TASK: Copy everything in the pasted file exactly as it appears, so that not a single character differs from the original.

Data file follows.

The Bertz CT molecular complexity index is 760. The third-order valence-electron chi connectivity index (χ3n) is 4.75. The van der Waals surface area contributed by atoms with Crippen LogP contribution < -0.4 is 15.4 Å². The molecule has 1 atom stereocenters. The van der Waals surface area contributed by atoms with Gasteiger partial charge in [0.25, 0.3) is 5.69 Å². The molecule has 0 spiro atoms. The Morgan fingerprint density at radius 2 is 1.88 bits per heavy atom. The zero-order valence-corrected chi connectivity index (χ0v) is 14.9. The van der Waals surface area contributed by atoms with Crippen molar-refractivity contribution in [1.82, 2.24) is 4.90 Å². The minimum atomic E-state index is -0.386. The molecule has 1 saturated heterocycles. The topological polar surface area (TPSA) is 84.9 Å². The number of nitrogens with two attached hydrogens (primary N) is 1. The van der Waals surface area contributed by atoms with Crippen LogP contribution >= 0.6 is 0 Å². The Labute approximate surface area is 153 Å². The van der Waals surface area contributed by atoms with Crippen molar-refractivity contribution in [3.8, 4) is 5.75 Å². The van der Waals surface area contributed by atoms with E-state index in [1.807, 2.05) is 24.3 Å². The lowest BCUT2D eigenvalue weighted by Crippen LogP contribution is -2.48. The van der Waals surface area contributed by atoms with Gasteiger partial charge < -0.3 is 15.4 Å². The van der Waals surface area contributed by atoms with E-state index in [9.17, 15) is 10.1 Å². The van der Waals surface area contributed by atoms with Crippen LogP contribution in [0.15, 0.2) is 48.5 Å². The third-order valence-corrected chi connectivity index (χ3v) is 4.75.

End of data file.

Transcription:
The Bertz CT molecular complexity index is 760. The third-order valence-electron chi connectivity index (χ3n) is 4.75. The van der Waals surface area contributed by atoms with Crippen LogP contribution < -0.4 is 15.4 Å². The molecule has 1 atom stereocenters. The van der Waals surface area contributed by atoms with Gasteiger partial charge in [0.25, 0.3) is 5.69 Å². The molecule has 0 spiro atoms. The Morgan fingerprint density at radius 2 is 1.88 bits per heavy atom. The zero-order valence-corrected chi connectivity index (χ0v) is 14.9. The van der Waals surface area contributed by atoms with Crippen molar-refractivity contribution in [1.82, 2.24) is 4.90 Å². The minimum atomic E-state index is -0.386. The molecule has 1 saturated heterocycles. The topological polar surface area (TPSA) is 84.9 Å². The number of nitrogens with two attached hydrogens (primary N) is 1. The van der Waals surface area contributed by atoms with Crippen LogP contribution >= 0.6 is 0 Å². The Labute approximate surface area is 153 Å². The van der Waals surface area contributed by atoms with Crippen molar-refractivity contribution in [3.8, 4) is 5.75 Å². The van der Waals surface area contributed by atoms with E-state index in [1.807, 2.05) is 24.3 Å². The lowest BCUT2D eigenvalue weighted by Crippen LogP contribution is -2.48. The van der Waals surface area contributed by atoms with Gasteiger partial charge < -0.3 is 15.4 Å². The van der Waals surface area contributed by atoms with E-state index in [9.17, 15) is 10.1 Å². The van der Waals surface area contributed by atoms with Crippen LogP contribution in [0.15, 0.2) is 48.5 Å². The third-order valence-corrected chi connectivity index (χ3v) is 4.75.